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While I'm certain that I pay more attention to this than average, I still believe every user should, at least periodically, remember that judicious text formatting aids reading comprehension. And as we're all writers, this truly does apply to everyone.

Naturally, it can be misused and abused, too.

What formatting best practices do you follow? Any tips you wish could be presented to every new user? Is there anything that you see which should be used less?

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3 Answers 3

...This is how I like to format

I don't always obsess over formatting, but when I do...

Bold key phrases: I like it when readers can scan the post reading only bold text and still come away with the gist of it.

Italics for in-context emphasis: if I read a sentence aloud and find myself stressing a given word or phrase, then when writing it I'll italicize that. And now, I also italicize identifiers or language keywords when used outside of code blocks so as to avoid triggering the intentionally-ugly inline code style.

Superscript + subscript for footnotes: this simulates <small> (which isn't available on SO) and effectively de-emphasizes the text. And, don't use footnotes for critical information!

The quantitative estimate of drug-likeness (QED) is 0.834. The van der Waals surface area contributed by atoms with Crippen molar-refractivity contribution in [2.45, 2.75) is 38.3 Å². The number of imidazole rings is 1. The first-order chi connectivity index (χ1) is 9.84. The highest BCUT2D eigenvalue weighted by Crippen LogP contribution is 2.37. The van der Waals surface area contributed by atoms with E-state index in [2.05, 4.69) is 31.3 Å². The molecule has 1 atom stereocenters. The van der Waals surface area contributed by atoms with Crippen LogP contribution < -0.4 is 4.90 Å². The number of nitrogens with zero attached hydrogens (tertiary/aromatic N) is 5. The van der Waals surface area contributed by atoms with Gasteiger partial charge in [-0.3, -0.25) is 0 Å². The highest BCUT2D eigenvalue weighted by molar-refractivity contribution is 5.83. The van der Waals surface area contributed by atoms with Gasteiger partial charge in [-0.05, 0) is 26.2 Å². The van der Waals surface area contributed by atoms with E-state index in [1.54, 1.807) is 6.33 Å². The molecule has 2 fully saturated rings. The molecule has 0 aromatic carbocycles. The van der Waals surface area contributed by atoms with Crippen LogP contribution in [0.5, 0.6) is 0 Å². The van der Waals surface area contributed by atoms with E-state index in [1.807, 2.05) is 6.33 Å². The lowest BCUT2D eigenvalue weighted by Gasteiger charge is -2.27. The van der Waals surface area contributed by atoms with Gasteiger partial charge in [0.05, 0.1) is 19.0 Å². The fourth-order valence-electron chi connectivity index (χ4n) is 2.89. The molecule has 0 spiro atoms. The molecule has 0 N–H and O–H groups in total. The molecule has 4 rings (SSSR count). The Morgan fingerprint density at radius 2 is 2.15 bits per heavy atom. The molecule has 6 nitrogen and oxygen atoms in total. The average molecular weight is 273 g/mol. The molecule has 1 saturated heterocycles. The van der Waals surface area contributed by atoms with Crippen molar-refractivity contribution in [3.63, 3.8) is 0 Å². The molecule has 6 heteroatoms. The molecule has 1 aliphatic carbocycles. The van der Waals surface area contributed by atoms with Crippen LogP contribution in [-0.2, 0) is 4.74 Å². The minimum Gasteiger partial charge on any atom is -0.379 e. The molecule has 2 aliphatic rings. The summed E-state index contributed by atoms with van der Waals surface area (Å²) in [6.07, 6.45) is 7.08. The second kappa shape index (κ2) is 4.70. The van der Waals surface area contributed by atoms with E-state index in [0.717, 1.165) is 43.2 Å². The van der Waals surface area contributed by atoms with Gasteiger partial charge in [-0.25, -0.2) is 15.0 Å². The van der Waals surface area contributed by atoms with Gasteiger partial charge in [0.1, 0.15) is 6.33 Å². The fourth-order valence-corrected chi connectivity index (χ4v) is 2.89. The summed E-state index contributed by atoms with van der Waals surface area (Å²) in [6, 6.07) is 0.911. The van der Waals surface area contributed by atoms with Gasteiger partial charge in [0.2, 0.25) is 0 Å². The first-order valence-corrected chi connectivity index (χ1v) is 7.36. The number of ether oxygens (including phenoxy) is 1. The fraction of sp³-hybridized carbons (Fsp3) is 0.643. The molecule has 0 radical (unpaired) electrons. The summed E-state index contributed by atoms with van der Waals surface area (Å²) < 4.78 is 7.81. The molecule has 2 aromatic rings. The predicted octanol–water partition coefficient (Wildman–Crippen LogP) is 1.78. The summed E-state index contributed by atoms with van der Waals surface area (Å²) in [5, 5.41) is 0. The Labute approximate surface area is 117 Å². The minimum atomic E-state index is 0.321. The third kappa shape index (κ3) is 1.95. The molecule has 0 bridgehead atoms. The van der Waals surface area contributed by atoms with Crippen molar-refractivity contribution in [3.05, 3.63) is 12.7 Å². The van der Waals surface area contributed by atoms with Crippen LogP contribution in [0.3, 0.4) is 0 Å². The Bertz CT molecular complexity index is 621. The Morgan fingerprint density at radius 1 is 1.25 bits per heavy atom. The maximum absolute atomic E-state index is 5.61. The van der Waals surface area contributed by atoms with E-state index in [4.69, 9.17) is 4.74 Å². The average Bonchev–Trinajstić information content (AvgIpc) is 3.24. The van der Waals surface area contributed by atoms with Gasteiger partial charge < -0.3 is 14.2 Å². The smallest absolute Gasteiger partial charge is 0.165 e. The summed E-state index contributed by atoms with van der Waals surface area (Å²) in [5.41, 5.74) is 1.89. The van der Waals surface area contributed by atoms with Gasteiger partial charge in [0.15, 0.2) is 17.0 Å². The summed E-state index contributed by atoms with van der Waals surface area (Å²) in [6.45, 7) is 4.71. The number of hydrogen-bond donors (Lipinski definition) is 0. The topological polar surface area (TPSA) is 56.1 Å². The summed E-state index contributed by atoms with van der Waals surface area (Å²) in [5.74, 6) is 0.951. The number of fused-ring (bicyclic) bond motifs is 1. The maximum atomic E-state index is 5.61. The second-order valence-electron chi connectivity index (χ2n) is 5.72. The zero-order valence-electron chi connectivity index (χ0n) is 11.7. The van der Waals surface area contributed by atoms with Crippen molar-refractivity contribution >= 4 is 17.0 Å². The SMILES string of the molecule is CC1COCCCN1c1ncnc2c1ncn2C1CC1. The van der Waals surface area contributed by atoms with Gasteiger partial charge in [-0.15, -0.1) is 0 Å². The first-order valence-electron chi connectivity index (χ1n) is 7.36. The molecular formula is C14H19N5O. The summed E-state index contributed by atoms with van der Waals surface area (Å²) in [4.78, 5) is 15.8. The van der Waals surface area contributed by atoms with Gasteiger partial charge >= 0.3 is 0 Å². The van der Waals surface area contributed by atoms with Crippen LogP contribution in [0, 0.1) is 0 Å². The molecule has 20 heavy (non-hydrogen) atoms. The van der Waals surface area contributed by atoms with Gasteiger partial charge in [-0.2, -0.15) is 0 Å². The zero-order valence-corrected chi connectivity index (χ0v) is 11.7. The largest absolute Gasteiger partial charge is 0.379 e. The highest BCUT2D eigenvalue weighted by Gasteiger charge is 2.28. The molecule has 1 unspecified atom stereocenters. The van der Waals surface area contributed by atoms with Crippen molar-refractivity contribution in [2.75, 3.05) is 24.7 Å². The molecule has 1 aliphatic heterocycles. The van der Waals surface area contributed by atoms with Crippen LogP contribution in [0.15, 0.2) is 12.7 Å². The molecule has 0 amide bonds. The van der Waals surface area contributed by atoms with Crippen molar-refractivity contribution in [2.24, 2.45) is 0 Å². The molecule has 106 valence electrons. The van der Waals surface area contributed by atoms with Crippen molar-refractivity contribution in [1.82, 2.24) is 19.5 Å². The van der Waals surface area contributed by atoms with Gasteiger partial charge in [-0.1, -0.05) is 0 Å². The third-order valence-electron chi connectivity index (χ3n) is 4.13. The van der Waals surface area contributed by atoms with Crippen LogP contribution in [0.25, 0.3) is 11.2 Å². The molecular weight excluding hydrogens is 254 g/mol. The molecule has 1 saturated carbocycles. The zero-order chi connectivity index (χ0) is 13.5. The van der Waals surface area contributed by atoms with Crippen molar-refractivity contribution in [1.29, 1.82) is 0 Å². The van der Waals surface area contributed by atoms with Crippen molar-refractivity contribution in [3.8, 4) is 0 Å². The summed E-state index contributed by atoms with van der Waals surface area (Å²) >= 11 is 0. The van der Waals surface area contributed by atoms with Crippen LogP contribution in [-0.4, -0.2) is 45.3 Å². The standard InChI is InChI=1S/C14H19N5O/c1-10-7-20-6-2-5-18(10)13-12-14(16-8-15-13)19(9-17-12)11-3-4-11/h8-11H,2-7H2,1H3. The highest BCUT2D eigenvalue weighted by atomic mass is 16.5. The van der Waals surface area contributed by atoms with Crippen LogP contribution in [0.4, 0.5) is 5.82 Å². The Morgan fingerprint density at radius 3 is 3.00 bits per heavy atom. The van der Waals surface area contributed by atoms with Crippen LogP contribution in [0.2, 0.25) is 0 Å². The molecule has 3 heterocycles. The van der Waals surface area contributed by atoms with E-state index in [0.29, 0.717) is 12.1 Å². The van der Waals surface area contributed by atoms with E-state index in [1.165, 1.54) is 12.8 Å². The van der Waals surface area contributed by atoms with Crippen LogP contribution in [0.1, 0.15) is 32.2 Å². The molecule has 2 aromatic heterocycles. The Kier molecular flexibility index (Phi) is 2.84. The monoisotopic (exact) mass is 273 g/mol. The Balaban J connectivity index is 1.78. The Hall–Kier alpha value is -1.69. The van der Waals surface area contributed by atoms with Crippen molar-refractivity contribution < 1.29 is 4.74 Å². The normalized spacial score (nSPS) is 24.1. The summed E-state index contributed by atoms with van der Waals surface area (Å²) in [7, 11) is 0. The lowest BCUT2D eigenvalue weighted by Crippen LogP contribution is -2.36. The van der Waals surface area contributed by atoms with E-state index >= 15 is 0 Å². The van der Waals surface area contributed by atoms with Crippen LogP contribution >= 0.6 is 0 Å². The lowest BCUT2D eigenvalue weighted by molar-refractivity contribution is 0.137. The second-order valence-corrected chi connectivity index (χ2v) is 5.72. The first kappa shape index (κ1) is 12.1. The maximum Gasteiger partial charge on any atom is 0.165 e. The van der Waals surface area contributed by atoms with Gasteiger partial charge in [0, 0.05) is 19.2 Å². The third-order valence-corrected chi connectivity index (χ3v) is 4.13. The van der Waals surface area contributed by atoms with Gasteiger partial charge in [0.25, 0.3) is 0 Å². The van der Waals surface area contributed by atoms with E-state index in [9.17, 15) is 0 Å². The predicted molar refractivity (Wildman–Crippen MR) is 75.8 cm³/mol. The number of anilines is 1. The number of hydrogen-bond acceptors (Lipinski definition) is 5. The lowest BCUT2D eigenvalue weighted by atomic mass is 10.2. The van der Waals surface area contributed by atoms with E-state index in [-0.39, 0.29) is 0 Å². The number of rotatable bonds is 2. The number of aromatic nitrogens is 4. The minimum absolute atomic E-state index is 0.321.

Headings to separate logical sections: H2 and H3 are ## and ### respectively in Markdown, and offer an effective way to make logically distinct portions of your text stand out. I don't recommend the use of H1 (#) or H4 (####) as the former stands out a bit too much, while the latter has no style at all.

Use lists sparingly: an ordered list can help when you want to emphasize order. An unordered list is handy when you have a number of distinct items that have something in common... but you intend to pack more than a single line of text into each item, you could just as well bold the start of each paragraph, or use sub-headings. If you do use a list of paragraphs, consider adding an empty line between each to help keep them from flowing together.

Use images to repeat what you've already said: your screenshot w/ hand-drawn circles and a simple drop shadow may not be worth 1K words, but it can help to drive home what you tried to say without requiring any additional words whatsoever.

capture of actual answer, not intended for demonstration purposes